Raising vegetarians: Do your kids really need meat?
Isabelle (left) and Ben are healthy kids on a vegan diet
Shortly after the birth of her daughter Isabelle a few years ago, Toronto vegan Laila Upeslacis found a pediatrician and indicated that she planned on raising her child on a plant-based diet.
At first, the pediatrician was concerned. It would be best to keep Isabelle on a non-vegan diet for her first five years of life, the pediatrician said, to ensure that her nutritional needs were adequately met.
But Upeslacis consulted a nutritionist and did her research. She wanted her daughter to grow up without depending on animal products, so she stood firm in her decision.
Today, three-year-old Isabelle and her one-year-old brother Ben are happy and healthy on their vegan diets. They eat lots of wholesome, home-cooked food, and nutrients that are hard to come by from vegetables only — such as vitamin B12 — are carefully supplemented. As a result, the once-skeptical pediatrician is now fully on board.
“It’s just adjusting your way of thinking,” Upeslacis says. “Instead of just having meat, starch and vegetables, it’s a new way of looking at how to cook.”
As more and more parents choose to raise their children on vegan or vegetarian diets, concerns are on the rise. International newspaper headlines have warned of the potential health risks, and last year, a one-year-old boy from Milan who was on a strictly vegan diet was removed from his parents’ care after doctors discovered he was severely malnourished.
Meredith Deasley, a GTA-based pediatric nutritionist, says she has seen first-hand the effects of poorly executed vegan diets in children. She recalls consulting with the parents of a 13-year-old girl who was not reacting well to her plant-based nutritional intake.
“She was so pale, so emaciated,” Deasley says. “I told them to try eggs and fish just to see what would happen. Three weeks later, she was thriving.”
The problem, Deasley says, is that it can be difficult to anticipate nutritional deficiencies that can occur when removing certain food items that are considered staples in Western diets. Vitamin B12, she says, is available only through non-vegan sources, so it needs to be supplemented. Protein and healthy fats, too, need to be rigorously sought out from sources such as legumes, nuts and seeds.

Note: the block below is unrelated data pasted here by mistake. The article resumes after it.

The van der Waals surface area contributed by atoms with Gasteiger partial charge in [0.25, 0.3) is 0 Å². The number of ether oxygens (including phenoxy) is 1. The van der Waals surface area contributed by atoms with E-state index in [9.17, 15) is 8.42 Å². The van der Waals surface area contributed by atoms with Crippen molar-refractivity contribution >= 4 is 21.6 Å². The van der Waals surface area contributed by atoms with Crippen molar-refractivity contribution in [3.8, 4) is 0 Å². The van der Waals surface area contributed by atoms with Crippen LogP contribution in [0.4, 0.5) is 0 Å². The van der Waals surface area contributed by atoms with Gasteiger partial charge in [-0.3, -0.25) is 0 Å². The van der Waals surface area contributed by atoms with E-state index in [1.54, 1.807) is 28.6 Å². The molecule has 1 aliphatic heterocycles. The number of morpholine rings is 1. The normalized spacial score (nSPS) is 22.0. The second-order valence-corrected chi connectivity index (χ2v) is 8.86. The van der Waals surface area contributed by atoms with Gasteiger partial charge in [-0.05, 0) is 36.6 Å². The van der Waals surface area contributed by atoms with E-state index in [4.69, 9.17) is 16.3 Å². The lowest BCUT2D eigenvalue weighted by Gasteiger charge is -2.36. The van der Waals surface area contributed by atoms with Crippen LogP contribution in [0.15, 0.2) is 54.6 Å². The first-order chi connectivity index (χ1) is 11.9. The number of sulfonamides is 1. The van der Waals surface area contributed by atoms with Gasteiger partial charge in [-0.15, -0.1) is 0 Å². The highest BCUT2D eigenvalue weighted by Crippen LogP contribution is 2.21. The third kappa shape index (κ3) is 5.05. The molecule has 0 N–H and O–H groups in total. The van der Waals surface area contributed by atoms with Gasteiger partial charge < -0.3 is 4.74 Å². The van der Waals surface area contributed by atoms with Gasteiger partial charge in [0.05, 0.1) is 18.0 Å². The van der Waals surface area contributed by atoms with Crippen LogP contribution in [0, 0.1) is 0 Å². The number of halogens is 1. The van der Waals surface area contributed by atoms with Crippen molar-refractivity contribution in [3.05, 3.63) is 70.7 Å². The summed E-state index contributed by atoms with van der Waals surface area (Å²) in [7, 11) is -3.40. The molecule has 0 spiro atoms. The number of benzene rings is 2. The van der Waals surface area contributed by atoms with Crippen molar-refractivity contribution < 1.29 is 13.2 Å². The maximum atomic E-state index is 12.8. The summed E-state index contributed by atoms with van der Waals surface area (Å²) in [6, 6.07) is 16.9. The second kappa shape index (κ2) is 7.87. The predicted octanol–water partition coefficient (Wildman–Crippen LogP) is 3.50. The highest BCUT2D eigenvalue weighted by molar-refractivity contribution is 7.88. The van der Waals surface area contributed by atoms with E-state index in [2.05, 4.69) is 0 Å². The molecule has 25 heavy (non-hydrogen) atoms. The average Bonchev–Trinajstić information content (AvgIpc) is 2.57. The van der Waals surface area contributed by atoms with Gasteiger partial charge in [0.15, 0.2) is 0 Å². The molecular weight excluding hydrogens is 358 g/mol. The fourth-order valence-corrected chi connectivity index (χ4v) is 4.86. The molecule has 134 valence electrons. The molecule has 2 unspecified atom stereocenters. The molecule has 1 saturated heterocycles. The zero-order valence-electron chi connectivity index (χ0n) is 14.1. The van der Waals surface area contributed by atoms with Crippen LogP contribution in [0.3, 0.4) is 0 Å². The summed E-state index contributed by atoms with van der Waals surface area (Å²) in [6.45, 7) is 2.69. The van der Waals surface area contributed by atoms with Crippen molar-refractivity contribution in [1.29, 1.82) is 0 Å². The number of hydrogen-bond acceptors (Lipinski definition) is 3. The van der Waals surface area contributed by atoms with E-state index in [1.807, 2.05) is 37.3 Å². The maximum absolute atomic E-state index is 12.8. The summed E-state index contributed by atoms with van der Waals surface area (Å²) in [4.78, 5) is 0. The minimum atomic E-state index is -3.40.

“These kids are growing. It’s like a bodybuilder — if they want to build muscle, they have protein shakes. The protein helps them grow.”
Nutrition can be a complicated topic, and relying solely on plants adds extra layers of nuance. But any diet — vegan, vegetarian or omnivorous — can be unhealthy if a lackadaisical approach is taken.
“Nowadays we have to earn our health,” Deasley says. “Not caring about the diet at all is probably the biggest challenge.”
Andrea Carpenter, a registered dietician from Toronto, says that, if the proper precautionary steps are taken, a vegan diet can be just as healthy as an omnivorous diet — possibly even healthier. But the task shouldn’t be taken lightly.
“You not only have to make sure you’re getting all the nutrients, you’ll also have the child’s preferences and picky eating tendencies that you’ll have to work through,” she says. “It can be done, but it doesn’t come without challenges.”
Education, she says, is crucial. It’s not simply about avoiding meat, eggs and dairy. It’s about understanding important nutrients — such as calcium, iron and vitamin D — and how to ensure they are all sufficiently present.
“Vegetarian or vegan diets can have a healthy role in a growing child,” Carpenter says, “but we have to be careful that the diet in its entirety is looked at.”
As for Upeslacis, she has no regrets with her decision to keep animal products off the family dinner table not only from a nutritional standpoint, but also from an ethical one.
“Even as a child, you understand: why would you kill a cow and eat it?”